San Diego Local: Rachel LaBarre

Posted on March 15, 2016, 8:00 am
7 mins


After moving from Seattle to San Diego, I was faced with the challenge of contributing to Vanguard Seattle in a meaningful way from a city 1,257 miles away. Inspired by members of the San Diego arts community, I decided to feature some of the makers, shop owners, artists and creatives to provide a wider scope of understanding for Southern California.

One such artist, maker and creative is Rachel LaBarre. Her current practice lies heavily in block printing, but her life takes shape around a wide variety of passions and projects. LaBarre studied Anthropology and Studio Art at the University of Colorado at Boulder, with a focus on printmaking, primarily block print and intaglio. She sees block printing as “a really relatable medium, very environmentally friendly,” and since her college days, LaBarre has sought the career of her dreams–a way to convert this practice into wearable and usable art forms.

A set of block printed textiles by Rachel LaBarre. Image courtesy of Rachel LaBarre.

A set of block printed textiles by Rachel LaBarre. Image courtesy of Rachel LaBarre.

LaBarre’s block printed works take the shape of tea towels, scarves, and tapestries. Her pieces engage with the various patterns and shapes that take form in the world around, especially in the vibrant environment of Southern California. All of her work, no matter its medium, has an organic and earthy feel to it, speaking to LaBarre’s efforts to connect with the natural world around her: “I’m always trying to engage with patterns and shapes and how things fit together. Certain images and shapes just sort of stick with me…and I just want to make something with that. Ultimately I just have this little storage of shapes and images that I can access.”

LaBarre’s prints and patterns jump out at the viewer and user with their natural rhythm, creating movement and flow across the textiles. Her lexicon of symbols and shapes are transformed and transmuted in each design over and over again, hinting at their origins and inspirations but creating an entirely new language between them. Mixed with the inherent quality of block printing, her pieces take on an organic, textural character. She spoke with me about the merits of her chosen medium:

I love printmaking specifically. With art and painting, or drawing, there’s something so precious about this one copy of it. But with print making there’s this aspect of the multiple, and yet none of those prints is exactly the same. There may be a variation in the way the paint lifts. I kind of liked that juxtaposition, it’s not that precious and yet at the same time it is one of a kind—I love that it is embodied in the same moment.

A peek at "Very Adult Coloring Books." Image and artwork courtesy of Rachel LaBarre.

A peek at “Very Adult Coloring Book.” Image and artwork courtesy of Rachel LaBarre.

While printmaking is one of LaBarre’s primary focuses, she has recently embarked on a new and exciting project—a Very Adult Coloring Book. While the adult coloring book trend has been overtaking the markets in almost every bookstore, LaBarre noticed that a very special niche was not being filled. “I thought it was so crazy that people were getting into adult coloring books, and I looked everywhere for a naughty version and there was nothingTo me, the word ‘adult’ means it’s sexy…I couldn’t believe there was nothing like this.”

The artwork LaBarre has created in her Very Adult Coloring Book is quite different from her block printing, but is a true reflection of her personality and taste. The simple line drawings draw the viewer in, inviting him or her to fill the space with color. The images are accompanied by captions–teasers that encourage the viewer to participate and inspire a scenario. “The captions act as a springboard for the narrative,” LaBarre states. “They’re vague enough…they’re the start of a story, now you decide where it goes.”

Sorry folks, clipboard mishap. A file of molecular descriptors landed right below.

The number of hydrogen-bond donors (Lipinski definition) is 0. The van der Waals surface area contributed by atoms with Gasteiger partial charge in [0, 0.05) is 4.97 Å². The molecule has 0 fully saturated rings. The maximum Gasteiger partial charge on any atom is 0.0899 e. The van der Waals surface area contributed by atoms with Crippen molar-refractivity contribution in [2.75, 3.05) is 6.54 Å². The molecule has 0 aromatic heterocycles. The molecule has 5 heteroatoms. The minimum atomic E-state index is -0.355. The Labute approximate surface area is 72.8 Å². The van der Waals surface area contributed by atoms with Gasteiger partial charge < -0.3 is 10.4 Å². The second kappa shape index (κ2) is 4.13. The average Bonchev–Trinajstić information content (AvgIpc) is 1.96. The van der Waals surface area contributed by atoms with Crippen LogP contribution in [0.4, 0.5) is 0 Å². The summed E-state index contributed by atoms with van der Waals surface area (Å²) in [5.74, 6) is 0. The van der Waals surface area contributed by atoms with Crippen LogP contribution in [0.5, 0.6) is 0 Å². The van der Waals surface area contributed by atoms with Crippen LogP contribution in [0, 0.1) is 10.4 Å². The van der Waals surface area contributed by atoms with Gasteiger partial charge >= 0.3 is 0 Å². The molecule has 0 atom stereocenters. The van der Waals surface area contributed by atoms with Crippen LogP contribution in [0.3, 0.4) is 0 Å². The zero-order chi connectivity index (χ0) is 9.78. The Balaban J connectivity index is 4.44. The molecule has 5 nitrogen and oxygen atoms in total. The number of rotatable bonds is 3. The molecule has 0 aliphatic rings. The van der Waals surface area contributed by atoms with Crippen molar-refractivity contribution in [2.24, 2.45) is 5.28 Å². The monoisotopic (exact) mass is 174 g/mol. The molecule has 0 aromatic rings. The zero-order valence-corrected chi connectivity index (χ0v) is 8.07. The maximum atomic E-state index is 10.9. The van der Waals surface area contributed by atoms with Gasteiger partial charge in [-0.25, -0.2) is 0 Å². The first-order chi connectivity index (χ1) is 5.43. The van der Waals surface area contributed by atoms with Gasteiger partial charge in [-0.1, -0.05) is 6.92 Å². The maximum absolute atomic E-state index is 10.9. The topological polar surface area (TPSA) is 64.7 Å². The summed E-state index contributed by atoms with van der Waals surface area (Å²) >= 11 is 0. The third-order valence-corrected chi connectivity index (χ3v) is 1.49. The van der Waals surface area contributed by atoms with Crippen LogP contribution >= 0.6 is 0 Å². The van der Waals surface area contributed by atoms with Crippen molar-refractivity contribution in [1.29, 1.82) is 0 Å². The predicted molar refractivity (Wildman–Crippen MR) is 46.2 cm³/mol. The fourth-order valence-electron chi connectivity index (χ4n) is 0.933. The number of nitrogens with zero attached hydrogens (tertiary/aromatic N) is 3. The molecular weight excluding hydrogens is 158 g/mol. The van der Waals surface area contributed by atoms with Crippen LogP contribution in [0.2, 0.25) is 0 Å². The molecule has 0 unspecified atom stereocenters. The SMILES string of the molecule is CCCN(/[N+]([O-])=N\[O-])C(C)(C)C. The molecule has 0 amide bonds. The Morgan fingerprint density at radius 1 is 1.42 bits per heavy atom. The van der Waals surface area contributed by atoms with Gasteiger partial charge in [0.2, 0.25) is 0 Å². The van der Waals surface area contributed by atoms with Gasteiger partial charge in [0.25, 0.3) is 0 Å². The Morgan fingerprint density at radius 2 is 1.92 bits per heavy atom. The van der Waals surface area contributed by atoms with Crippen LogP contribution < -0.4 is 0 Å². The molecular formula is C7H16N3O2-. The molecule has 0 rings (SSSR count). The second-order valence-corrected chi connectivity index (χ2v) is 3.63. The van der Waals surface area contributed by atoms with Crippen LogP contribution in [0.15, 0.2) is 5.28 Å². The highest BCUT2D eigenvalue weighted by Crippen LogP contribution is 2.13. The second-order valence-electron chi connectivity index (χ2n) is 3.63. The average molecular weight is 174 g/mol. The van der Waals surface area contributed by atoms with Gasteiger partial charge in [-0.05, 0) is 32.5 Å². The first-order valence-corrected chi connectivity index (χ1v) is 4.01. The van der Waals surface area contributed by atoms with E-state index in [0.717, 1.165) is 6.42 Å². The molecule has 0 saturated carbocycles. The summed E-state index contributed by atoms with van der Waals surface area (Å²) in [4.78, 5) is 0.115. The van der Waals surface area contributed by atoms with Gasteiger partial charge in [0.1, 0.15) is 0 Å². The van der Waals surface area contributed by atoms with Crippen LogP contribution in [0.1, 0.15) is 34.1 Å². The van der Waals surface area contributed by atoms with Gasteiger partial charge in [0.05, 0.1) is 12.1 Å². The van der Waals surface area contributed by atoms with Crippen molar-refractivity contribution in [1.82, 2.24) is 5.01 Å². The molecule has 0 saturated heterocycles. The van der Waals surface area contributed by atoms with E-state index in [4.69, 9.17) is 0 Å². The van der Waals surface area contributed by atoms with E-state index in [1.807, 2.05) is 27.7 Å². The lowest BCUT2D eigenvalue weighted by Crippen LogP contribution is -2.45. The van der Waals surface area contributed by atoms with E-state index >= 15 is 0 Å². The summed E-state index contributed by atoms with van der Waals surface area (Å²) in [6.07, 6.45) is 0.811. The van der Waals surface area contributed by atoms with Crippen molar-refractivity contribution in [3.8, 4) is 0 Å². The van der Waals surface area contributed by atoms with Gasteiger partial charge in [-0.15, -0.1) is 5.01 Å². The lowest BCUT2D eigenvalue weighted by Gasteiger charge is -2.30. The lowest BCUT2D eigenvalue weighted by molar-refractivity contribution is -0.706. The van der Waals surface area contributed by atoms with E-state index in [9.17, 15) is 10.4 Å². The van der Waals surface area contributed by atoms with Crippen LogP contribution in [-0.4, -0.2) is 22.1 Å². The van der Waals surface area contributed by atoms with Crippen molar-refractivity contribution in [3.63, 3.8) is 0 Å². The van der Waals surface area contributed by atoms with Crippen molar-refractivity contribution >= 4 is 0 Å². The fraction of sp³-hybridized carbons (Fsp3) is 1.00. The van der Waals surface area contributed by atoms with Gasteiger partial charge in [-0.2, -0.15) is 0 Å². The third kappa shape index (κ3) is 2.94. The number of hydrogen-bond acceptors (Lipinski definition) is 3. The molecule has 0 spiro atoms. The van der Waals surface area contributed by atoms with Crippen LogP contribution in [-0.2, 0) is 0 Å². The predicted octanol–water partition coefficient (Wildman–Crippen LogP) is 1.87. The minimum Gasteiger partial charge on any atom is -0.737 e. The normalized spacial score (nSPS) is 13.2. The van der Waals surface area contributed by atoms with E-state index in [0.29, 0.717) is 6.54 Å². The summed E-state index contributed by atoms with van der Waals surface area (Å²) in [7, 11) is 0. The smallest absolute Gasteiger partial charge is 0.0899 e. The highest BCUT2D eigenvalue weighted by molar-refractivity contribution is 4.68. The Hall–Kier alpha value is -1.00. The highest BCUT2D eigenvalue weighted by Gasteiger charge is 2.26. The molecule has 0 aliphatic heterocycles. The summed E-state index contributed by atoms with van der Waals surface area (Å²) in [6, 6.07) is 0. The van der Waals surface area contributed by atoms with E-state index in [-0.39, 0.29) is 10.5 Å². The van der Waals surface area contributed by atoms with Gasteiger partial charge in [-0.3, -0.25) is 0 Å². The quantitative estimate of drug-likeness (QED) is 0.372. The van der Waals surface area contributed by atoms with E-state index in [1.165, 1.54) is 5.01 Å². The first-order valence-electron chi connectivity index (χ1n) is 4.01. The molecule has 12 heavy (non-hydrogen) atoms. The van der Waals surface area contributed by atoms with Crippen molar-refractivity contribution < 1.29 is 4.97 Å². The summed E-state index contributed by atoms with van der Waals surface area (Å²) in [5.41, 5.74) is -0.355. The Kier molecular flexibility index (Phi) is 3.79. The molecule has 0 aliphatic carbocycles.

This sense of engagement has been one of the project’s strongest features. The images themselves are playful, similar to the concept of the book. “It’s evolved into something very reflective of where I’m at, reflective of my world and the things that I like, the aesthetic that I appreciate—cool looking people, creative looking people, quirky looking people.” This aesthetic of the “hipster” has often been trivialized or looked down upon, but here LaBarre celebrates it, finding joy and a renewed energy in her newfound project.

LaBarre’s adult coloring books are evolving very naturally. After launching the first volume of Very Adult Coloring Books, entitled “Hips & Nips,” she set to work on the second edition, “Home and Garden.” This volume features 24 new illustrations “highlighting some of the sexiest and most mundane moments of life at home and in the garden.” The volume is currently available for pre-sale and will ship out on March 24.

Very Adult Coloring Books can be purchased online here and from select retailers. It’s the perfect opportunity to show your true colors.

Hand-printed and dyed textiles. Image courtesy of Rachel LaBarre.

Hand-printed and dyed textiles. Image courtesy of Rachel LaBarre.

Claire Reiner is a writer, artist and recent graduate from the University of Washington’s School of Art with a major in Art History. She is interested in recent art movements and subcultures (1950s, 60s, 70s) and how they have shaped present perceptions and practices of art. She grew up in Southern California and moved to Seattle in 2010. She is quite influenced by the unique geography of both places and enjoys hiking and exploring the Pacific Northwest. Reiner covers visual art exhibits in Seattle and seeks to contribute to a profound and positive artistic community, as well as encourage people to come out and experience art moments for themselves. Reiner is also the Executive Assistant for VanguardSeattle and handles any press related needs.